Federal investigators are trying to determine whether the massive hack into federal systems announced this past week impacted far more than the estimated 4 million current and former government employees already acknowledged by the Obama administration, sources familiar with the matter told ABC News.
In particular, investigators are considering the possibility that private citizens who never worked for the U.S. government may have also had personal information compromised, sources said.
At the heart of concern are forms filled out by federal employees seeking security clearances. The forms -- known as SF-86's and used for background investigations -- were exposed after hackers infiltrated the Office of Personnel Management's information systems in December, according to the sources.
Acting as the government's human resources division, OPM conducts about 90 percent of background investigations for the federal government. And federal employees who submit the SF-86 forms provide personal information not only about themselves but also relatives, friends, and potentially even college roommates.
"If the SF-86's associated with this hack were, in their entirety, part of the stolen information, then that would mean the potential release of a staggering amount of information, affecting an exponential amount of people," one U.S. official told ABC News.
Information from SF-86 forms dating back three decades could have been exposed in the cyber-attack, which the U.S. government strongly suspects was carried out by hackers in China, sources said.
Though it's still unclear exactly how much of that information was actually compromised, the government forms could offer hackers a treasure trove of new targets outside government.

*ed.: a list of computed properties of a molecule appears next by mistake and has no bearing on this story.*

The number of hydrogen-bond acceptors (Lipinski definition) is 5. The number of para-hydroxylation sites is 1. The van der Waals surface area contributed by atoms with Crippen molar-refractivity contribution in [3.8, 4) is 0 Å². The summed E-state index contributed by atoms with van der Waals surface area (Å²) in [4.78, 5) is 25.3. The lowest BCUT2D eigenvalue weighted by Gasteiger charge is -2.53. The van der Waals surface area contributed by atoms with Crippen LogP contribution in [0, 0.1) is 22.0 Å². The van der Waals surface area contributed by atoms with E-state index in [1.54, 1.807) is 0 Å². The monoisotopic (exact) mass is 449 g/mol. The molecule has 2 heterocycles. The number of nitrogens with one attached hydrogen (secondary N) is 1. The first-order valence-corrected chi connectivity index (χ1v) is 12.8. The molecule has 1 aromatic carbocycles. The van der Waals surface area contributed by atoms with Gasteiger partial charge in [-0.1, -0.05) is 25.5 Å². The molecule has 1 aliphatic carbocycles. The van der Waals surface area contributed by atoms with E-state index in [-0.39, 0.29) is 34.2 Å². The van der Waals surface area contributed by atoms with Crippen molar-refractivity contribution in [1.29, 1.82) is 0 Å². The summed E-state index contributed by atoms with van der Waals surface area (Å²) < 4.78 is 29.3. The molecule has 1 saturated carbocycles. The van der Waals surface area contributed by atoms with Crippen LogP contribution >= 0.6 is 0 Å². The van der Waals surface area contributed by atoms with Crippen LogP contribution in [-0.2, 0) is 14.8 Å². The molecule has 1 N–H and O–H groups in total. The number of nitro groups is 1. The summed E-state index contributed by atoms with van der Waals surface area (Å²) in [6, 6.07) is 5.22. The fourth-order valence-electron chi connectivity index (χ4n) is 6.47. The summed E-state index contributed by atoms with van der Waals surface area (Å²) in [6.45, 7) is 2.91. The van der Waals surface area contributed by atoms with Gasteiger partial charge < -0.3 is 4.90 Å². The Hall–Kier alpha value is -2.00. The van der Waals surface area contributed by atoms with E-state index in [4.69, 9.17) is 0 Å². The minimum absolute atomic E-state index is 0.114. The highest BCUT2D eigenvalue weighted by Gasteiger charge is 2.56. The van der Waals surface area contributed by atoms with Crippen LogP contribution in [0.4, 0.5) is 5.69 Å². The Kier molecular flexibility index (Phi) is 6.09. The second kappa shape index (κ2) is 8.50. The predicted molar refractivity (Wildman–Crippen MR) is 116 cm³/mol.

Applicants seeking U.S. security clearances are required to provide the full names, dates of birth, places of birth and social security numbers of spouses or partners. Relatives' full names, dates of birth, current addresses and in some cases employment information are also required. And applicants are asked to submit -- among other things -- the full names, email addresses and telephone numbers of "three people who know you well."
"They should be friends, peers, colleagues, college roommates, associates, etc.," the form says.
Over the next two weeks, OPM will be sending notifications to an estimated 4 million people whose "Personally Identifiable Information" may have been compromised by the hack.
Those notifications "will state exactly what information may have been compromised," a senior administration official said.
And "since the investigation is on-going, additional PII exposures may come to light," an OPM official acknowledged. "In that case, OPM will conduct additional notifications as necessary."
Though the intrusion first took place sometime around December, OPM detected it four months later and then notified the FBI and Department of Homeland Security.
The OPM official said steps taken over the past year to bolster the agency's technology systems and further protect them "are why the agency was able to detect the recent intrusion into its networks."
In a statement Thursday, an FBI spokesman said, "We take all potential threats to public and private sector systems seriously, and will continue to investigate and hold accountable those who pose a threat in cyberspace."
Multiple government officials said the hack could impact workers in several federal agencies, insisting that what's already been acknowledged publicly is just "the tip of the iceberg."
"This is the cyber breach of the year," one U.S. official said. "This is everything."
FBI and DHS declined to comment for this article.
ABC News' Justin Fishel and Erin Dooley contributed to this report.